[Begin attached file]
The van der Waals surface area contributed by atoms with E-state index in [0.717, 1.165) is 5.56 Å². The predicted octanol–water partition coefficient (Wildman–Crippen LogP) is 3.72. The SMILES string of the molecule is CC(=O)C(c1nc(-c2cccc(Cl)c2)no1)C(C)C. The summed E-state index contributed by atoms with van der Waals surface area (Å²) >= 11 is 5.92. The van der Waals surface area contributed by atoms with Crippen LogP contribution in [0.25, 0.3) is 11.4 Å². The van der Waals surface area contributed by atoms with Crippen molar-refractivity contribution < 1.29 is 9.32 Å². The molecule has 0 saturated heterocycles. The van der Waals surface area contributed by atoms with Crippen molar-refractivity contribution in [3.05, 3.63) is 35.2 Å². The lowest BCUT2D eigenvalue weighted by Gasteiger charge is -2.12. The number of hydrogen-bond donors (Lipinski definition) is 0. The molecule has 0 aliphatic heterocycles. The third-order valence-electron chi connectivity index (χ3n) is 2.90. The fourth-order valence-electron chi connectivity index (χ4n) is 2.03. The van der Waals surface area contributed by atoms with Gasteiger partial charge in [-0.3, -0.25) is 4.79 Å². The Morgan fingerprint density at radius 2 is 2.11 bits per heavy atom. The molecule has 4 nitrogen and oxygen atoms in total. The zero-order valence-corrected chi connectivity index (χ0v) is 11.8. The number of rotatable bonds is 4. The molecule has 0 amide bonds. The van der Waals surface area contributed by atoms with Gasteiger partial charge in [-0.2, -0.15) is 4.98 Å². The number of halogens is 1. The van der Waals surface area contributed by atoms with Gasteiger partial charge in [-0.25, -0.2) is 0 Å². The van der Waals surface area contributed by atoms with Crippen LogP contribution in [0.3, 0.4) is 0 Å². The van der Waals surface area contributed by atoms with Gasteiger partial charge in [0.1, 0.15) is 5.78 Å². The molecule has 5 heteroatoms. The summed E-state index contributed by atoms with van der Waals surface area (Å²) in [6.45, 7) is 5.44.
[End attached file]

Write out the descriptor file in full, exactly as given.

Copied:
The van der Waals surface area contributed by atoms with E-state index in [0.717, 1.165) is 5.56 Å². The predicted octanol–water partition coefficient (Wildman–Crippen LogP) is 3.72. The SMILES string of the molecule is CC(=O)C(c1nc(-c2cccc(Cl)c2)no1)C(C)C. The summed E-state index contributed by atoms with van der Waals surface area (Å²) >= 11 is 5.92. The van der Waals surface area contributed by atoms with Crippen LogP contribution in [0.25, 0.3) is 11.4 Å². The van der Waals surface area contributed by atoms with Crippen molar-refractivity contribution < 1.29 is 9.32 Å². The molecule has 0 saturated heterocycles. The van der Waals surface area contributed by atoms with Crippen molar-refractivity contribution in [3.05, 3.63) is 35.2 Å². The lowest BCUT2D eigenvalue weighted by Gasteiger charge is -2.12. The number of hydrogen-bond donors (Lipinski definition) is 0. The molecule has 0 aliphatic heterocycles. The third-order valence-electron chi connectivity index (χ3n) is 2.90. The fourth-order valence-electron chi connectivity index (χ4n) is 2.03. The van der Waals surface area contributed by atoms with Gasteiger partial charge in [-0.3, -0.25) is 4.79 Å². The Morgan fingerprint density at radius 2 is 2.11 bits per heavy atom. The molecule has 4 nitrogen and oxygen atoms in total. The zero-order valence-corrected chi connectivity index (χ0v) is 11.8. The number of rotatable bonds is 4. The molecule has 0 amide bonds. The van der Waals surface area contributed by atoms with Gasteiger partial charge in [-0.2, -0.15) is 4.98 Å². The number of halogens is 1. The van der Waals surface area contributed by atoms with Gasteiger partial charge in [-0.25, -0.2) is 0 Å². The van der Waals surface area contributed by atoms with Crippen LogP contribution in [0.3, 0.4) is 0 Å². The van der Waals surface area contributed by atoms with Gasteiger partial charge in [0.1, 0.15) is 5.78 Å². The molecule has 5 heteroatoms. The summed E-state index contributed by atoms with van der Waals surface area (Å²) in [6.45, 7) is 5.44.